25 events held over the last 12 months: Ukrainian Institute London publishes its Annual Report
Ukrainian Institute London published its Annual Report, offering an overview of its activities between August 2017 and July 2018. Between September 2017 and July 2018, 25 events were held, attended by a total of 1,370 people. The Institute has reached out to new audiences by holding events in partnership with the leading cultural and educational institutions in the British capital and beyond, as well as with other Ukrainian community organisations, such as the Institute of Contemporary Art, the House of Lords, University College London (UCL), Manchester University, European Bank for Reconstruction and Development, London Eparchy of the Ukrainian Greek-Catholic Church and Bertha Doc House.
The Ukrainian Institute London has been pursuing its mission to introduce the UK public to leading intellectuals, authors and thinkers working on Ukrainian issues. In the past year, the Institute provided a platform for remarkable speakers including historian and international syndicated columnist Anne Applebaum (also a patron of the Institute), Ukrainian Catholic University (UCU) President and our patron Bishop Borys Gudziak, the award-winning writer, lawyer and professor Philippe Sands, and one of Ukraine’s best-known and beloved writers, the internationally known Andriy Kurkov.
In addition to history, literature and culture, the Institute strove to present a balanced and multi-faceted picture of the vast changes taking place in Ukraine’s political and business landscapes. The Institute provided a platform for dynamic and interesting presentations by government officials such as Acting Minister of Health Ulyana Suprun, one of Ukraine’s leading diplomats Dmytro Kuleba, political commentators like Serhiy Leshchenko and Adrian Karatnycky, and business leaders such as President of the American Chamber of Commerce Ukraine Andy Hunder.
The Institute highlighted Ukraine’s rich cultural heritage as well, serving as an interface between British and Ukrainian cultural institutions. In October 2017, three remarkable films by Ukraine’s most famous early 20th century film director Olexander Dovzhenko were shown at the Institute of Contemporary Arts in London as part of “Dovzhenko’s Trilogy: Life and Death at the Times of the Revolution.” Remastered copies of the films were made available by the National Dovzhenko Centre, Ukraine’s largest cinema archive. The Dovzhenko Centre’s Programme Director Stanislav Menzelevsky and Cambridge University School of Ukrainian Studies Director Rory Finnin explained the films’ historic and cultural significance. We thank Larysa Iarovenko, who volunteered as Project Manager in 2017-2018 and helped to bring to London screens the restored works by Olexander Dovzhenko.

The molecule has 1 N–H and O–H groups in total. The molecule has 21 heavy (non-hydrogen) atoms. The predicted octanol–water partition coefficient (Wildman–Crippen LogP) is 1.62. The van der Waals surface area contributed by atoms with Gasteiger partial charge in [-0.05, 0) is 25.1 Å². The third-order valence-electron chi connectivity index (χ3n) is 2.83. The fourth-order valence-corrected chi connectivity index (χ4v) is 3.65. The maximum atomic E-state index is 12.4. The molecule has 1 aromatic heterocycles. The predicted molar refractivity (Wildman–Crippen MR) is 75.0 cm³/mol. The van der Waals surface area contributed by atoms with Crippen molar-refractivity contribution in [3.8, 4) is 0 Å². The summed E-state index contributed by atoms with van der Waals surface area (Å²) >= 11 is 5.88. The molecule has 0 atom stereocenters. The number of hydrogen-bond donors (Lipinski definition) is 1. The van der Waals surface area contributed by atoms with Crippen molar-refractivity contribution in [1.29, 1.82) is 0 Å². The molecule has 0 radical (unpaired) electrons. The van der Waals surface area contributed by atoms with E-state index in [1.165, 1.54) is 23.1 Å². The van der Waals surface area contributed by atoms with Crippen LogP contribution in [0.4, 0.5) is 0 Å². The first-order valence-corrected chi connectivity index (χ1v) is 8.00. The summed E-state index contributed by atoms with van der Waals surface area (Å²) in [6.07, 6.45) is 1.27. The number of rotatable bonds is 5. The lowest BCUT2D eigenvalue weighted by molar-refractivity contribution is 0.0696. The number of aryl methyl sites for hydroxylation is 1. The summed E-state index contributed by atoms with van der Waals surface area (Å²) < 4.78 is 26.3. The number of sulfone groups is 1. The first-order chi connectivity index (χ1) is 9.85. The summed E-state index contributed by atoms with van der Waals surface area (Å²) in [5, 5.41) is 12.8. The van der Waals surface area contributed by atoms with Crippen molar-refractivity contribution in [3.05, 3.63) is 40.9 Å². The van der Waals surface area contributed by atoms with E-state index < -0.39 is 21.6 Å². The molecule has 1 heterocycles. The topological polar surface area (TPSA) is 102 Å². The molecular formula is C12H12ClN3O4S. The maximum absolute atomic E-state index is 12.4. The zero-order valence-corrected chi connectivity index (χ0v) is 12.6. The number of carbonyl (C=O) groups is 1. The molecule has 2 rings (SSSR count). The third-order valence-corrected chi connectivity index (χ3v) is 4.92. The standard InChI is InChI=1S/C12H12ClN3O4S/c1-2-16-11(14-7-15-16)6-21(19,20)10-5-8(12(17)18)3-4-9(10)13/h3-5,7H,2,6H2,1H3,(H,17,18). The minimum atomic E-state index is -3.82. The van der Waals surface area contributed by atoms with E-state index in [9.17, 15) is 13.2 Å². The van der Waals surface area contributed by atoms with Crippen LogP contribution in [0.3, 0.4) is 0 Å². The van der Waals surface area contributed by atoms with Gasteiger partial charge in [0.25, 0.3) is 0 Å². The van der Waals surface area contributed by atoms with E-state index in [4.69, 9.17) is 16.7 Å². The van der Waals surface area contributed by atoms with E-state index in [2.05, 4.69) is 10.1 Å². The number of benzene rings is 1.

The Institute succeeded in presenting a positive, open and truthful narrative on two particularly thorny topics – the centenary of the 1917 Ukrainian Revolution and the history and current state of the Ukrainian-Jewish relations. The Institute broke new ground in coming up with a series of events to explore each of these issues.
The Institute London remains one of only two places in London providing an opportunity to learn the Ukrainian language. Teaching was provided at three levels of language competence: for Advanced Beginners, Advanced Intermediate and Proficient Users. The classes were attended by 20 students in Autumn Term, 15 students in Spring Term and 8 students in Summer Term.
The Institute maintained a loyal following for its Book Club: monthly sessions profiling important works of classical and contemporary Ukrainian literature. Moderated by Volodymyr Oleyko, ten sessions of the book club were held, attended by 10 to 15 people.
The Institute would like to thank the Ukrainian Religious Society of St Sophia for providing its premises at 79 Holland Park in west London as a venue for holding regular events and classes.
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